Secondly, the choices you make during the quests and conversations do have effects. There are several mutally exclusive quests and results. Quite a lot get you a tangible during the game, but the biggest thing is that at the end of the game you get a summary about each game location and what happened to the people there. You can get quite a lot of different options there. Fallout's ending was in fact one of the best I've seen so far in hiding the big disappointment from "Game Over", as is often case with games.

Thirdly, Fallout was one of the few games where adult themes where present without just being fluff. You could take drugs and get addicted to them: the drugs did give you advantages, but addiction meant you had to keep taking them or suffer penalties. Your character could have sex with certain characters (no, you didn't see anything), and depending on whether you used a rubber, you'd get a message at the end about a child being born there.

Of course it doesn't compare to true pen'n'paper RPGs, but I think Fallout was in fact one of the CRPGs where you /were/ allowed to think about your motivation. I can think of many other so-called RPGs that didn't have what Fallout did and were indeed only about allocating skill points.


[ Parent ]

Agreed. [nt] (none / 1) (#177)
by causticmtl on Tue Apr 13, 2004 at 11:23:10 AM EST



[ Parent ]
Hmmm... (3.00 / 5) (#136)
by AngelKnight on Mon Apr 12, 2004 at 11:47:46 AM EST

Someone might have already brought this up. But:

If I'm reading this right, your article has not asserted that d20 was a bad system to pick. It seemed more to assert that computerizing an RPG with TOEE's story does not work out. Almost all of the references to d20 seem to get in the way of this point.

Maybe you're looking at two articles, or maybe you need to remove extraneous mention of d20? Because right now I'm not sure which point you wanted to make, or where to find it...

Someone definitely raised this point already, but: a computer has no sentience, therefore it cannot make judgment calls that a human DM running a pen-and-paper RPG session will have to make from time to time. When was the last time it was fun to have a game-master strictly going by the rules?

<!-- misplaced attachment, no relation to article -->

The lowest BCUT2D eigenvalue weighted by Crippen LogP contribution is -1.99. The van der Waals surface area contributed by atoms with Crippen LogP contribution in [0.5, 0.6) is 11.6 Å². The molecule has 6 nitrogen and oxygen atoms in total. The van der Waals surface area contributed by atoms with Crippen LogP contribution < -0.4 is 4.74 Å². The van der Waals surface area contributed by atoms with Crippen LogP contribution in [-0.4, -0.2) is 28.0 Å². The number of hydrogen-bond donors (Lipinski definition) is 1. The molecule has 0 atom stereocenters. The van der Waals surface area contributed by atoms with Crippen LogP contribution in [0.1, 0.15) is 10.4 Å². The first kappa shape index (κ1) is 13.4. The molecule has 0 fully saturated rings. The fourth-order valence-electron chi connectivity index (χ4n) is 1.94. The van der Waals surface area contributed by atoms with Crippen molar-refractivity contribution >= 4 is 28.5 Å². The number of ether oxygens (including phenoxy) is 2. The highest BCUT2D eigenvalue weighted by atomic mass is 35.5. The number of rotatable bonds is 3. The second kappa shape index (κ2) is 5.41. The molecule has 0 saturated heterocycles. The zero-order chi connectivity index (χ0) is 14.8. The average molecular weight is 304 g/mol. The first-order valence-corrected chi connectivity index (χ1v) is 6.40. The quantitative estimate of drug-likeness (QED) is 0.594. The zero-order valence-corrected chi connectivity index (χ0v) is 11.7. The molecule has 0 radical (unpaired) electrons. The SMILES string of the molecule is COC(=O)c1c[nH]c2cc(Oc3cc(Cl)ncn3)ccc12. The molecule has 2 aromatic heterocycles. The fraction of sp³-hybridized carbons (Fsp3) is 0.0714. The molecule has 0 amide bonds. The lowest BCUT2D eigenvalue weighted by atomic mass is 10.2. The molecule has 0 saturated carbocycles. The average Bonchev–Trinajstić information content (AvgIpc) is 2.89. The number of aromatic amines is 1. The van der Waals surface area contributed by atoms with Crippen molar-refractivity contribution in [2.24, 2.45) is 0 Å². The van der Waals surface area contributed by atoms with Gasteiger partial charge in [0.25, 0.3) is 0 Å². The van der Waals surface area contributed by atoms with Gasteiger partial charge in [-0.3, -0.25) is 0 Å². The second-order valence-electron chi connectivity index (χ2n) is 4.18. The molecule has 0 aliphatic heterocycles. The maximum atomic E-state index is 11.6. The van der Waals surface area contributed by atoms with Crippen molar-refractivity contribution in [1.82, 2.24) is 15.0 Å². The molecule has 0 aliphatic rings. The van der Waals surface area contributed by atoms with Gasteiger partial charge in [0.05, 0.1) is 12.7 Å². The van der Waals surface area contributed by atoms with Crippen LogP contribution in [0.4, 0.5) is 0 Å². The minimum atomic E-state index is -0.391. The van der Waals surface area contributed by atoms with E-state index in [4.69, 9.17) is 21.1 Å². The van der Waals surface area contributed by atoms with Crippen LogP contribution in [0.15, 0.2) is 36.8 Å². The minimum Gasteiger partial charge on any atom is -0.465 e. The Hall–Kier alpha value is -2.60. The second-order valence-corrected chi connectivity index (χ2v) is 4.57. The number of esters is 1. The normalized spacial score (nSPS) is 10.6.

Reply (none / 3) (#141)
by The Devil on Mon Apr 12, 2004 at 12:34:45 PM EST

> It seemed more to assert that computerizing an RPG with TOEE's story does not work out.

I think what I mean is that d20 is not standardized enough to be used with CRPG. Many changes to the system would make life easier for porting.

Perhaps d20 could create separate rules for CRPG?

[ Parent ]

dude (1.50 / 8) (#137)
by Run4YourLives on Mon Apr 12, 2004 at 11:58:02 AM EST

You need to get out more...

It's slightly Japanese, but without all of that fanatical devotion to the workplace. - CheeseburgerBrown
A few insights: (none / 1) (#147)
by debacle on Mon Apr 12, 2004 at 04:17:34 PM EST

On d20: I hate the system with a passion. While trying to make things better, WotC made them incredibly worse. I love the idea of ECLs, templates, standardized experience and being able to multi-class as you see fit. The new skill system is a great addition, and I am sort of neutral about feats (On one hand, they're pretty good. On the other, min-maxers are in heaven.). The fact that you gain another hit dice every level is incredibly stupid. I think that at a certain level (say 10hd) a player should merely get their cons bonus every level (That's how our games are run, some sort of weird 2nd/3rd edition hybrid.) The psionics system is kind of advanced for a casual D&D game, and the fact that WotC loves to bastardize every genre they take on (Those WotSQ books are completely fucking gay, have we had enough drow yet? Did we need a 3.5 less than two years after 3.0? I think not) sort of makes me not want to play anymore. By simplifying the system, they merely allowed themselves to make it that much more complex.